We think of very young children as being in perpetual motion, constantly exploring their environments. But according to recent findings in the 2010 Active Healthy Kids Canada Report Card, they\’re not on the move enough.
We think of very young children as being in perpetual motion, constantly exploring their environments. But according to recent findings in the 2010 Active Healthy Kids Canada Report Card, they’re not on the move enough.
“We assume that young children are full of energy and will just naturally be active, but that’s not always the case,” says Dr. Art Quinney, Chair of the Active Healthy Kids Canada Board of Directors. “The Report Card tells us that less than half of Canadian kids under five are getting regular physical activity as part of their daily routines.”
The unfortunate truth
Canadian data indicates that less than half of kids aged four to five—and just one-third of two- to three-year-olds—participate in regular, unorganized sports and other physical activities each week. And in childcare facilities, where more and more kids are spending their days, physical activity levels are low, with as much as 89 percent of kids’ time spent sitting still.
The Report Card offers the most comprehensive assessment of child and youth physical activity opportunities in Canada. Active Healthy Kids Canada produces and delivers the Report Card in partnership with the Healthy Active Living and Obesity Research Group (HALO) at the Children’s Hospital of Eastern Ontario and ParticipACTION, as well as a national Research Work Group, and network partner organizations that represent each province and territory in Canada.
“This year, we’re shining a spotlight on the early years. Because unfortunately, we know that many young kids are on the path to inactivity and obesity before they even begin school,” says Dr. Mark Tremblay, Chief Scientific Officer, Active Healthy Kids Canada and Director of HALO.
“Growing evidence shows that physical activity must be a fundamental part of the early-life experience, but Canada does not currently have physical activity guidelines for children five and under.”
It’s not surprising
According to the Report Card, physical inactivity in the early years should be high on the public agenda given that lifestyle patterns set before the age of six can actually predict overall health and obesity outcomes later in life. Children who are obese before the age of six are likely to be obese later in childhood, and those who are overweight by the ages of two to five are already four times as likely to be overweight as adults.
“Active play may be lots of fun for youngsters, but it’s certainly not frivolous,” says Tremblay. “Children under the age of five actually require plenty of active play for healthy physical, social, emotional, and cognitive development.”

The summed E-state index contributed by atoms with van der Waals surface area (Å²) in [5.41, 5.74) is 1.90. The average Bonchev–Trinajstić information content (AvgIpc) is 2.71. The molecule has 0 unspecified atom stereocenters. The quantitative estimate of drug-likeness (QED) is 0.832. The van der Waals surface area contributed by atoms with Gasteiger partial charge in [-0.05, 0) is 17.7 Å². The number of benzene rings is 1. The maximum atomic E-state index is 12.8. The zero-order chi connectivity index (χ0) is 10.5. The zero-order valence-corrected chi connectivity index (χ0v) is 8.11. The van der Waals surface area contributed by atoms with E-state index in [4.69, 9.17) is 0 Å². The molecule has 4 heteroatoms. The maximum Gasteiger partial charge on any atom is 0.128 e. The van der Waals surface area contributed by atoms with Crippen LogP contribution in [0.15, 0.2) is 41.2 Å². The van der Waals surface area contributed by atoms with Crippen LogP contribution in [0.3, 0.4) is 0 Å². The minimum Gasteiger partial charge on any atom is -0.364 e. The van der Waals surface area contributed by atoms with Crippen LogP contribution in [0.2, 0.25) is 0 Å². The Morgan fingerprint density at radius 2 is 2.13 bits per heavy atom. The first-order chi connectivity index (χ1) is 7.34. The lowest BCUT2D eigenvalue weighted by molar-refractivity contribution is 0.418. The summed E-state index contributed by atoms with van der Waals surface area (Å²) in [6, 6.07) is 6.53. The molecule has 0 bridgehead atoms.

While international guidelines vary, the global consensus is that all children aged one to five should get at least two hours of physical activity spread out throughout each day, participating in recreational activities, active transportation, and playtime.
It takes a village to raise an active child
According to the Report Card, the overall physical activity levels of a child are impacted by a variety of influences, including family and peers, schools, community and the built environment, and policy.
At the societal level, our country must make a stronger commitment to its youngest citizens. In a 2008 UNICEF study, which assessed 25 economically advanced countries on 10 indicators such as the training provided to childcare staff and national investments made to help children develop in their early years, Canada ranked in last place overall. The study’s key criticism of Canada’s efforts? A lack of “substantial public investment in education until children reach the age of five.”
“Our youngest generation deserves a strong start in life,” says Michelle Brownrigg, CEO of Active Healthy Kids Canada. “We have the opportunity to secure a healthier future for our young children by ensuring that policies mandate daily physical activities in schools and childcare facilities, investing in safe parks and play structures, and providing caregivers and educators with training and support to provide adequate physical activity opportunities to kids.”
In homes across Canada, parents and caregivers can also make a commitment to the youngest generation by dialing down the screen time.
“We’re still seeing time spent in front of television, computer and video game screens at unhealthy levels, even for kids as young as two,” says Tremblay.
The Report Card tells us that 90 percent of kids start watching TV before they’ve reached their second birthday, even though experts recommend that children of this age group get zero screen time.
It all adds up to a healthier, more active lifestyle
Parents, educators, health professionals, and community programmers might feel overwhelmed at the thought of trying to keep little ones active for two or more hours each day. What they need to remember is that the activity can be built into a child’s regular routine, and should be spread out in blocks of time throughout the day.
“Parents must know that smaller, incremental routine changes can have major benefits in the health and wellbeing of their children,” says Kelly Murumets, President and CEO of ParticipACTION. “Families can make the local playground a regular destination, and encourage their toddler to climb, swing, and simply explore the park with them. Or they can rake the lawn, bike to the store, or go for regular walks after dinner.”
Healthy household habits, including reduced screen time, regular physical activity, and lots of healthy role modeling, can set young kids on the path to physical activity for life.
For more information, or to download the 2010 Active Healthy Kids Canada Report Card, visit activehealthykids.ca. For ParticipACTION tips to get your kids more active, visit participACTION.com/inspiringkids.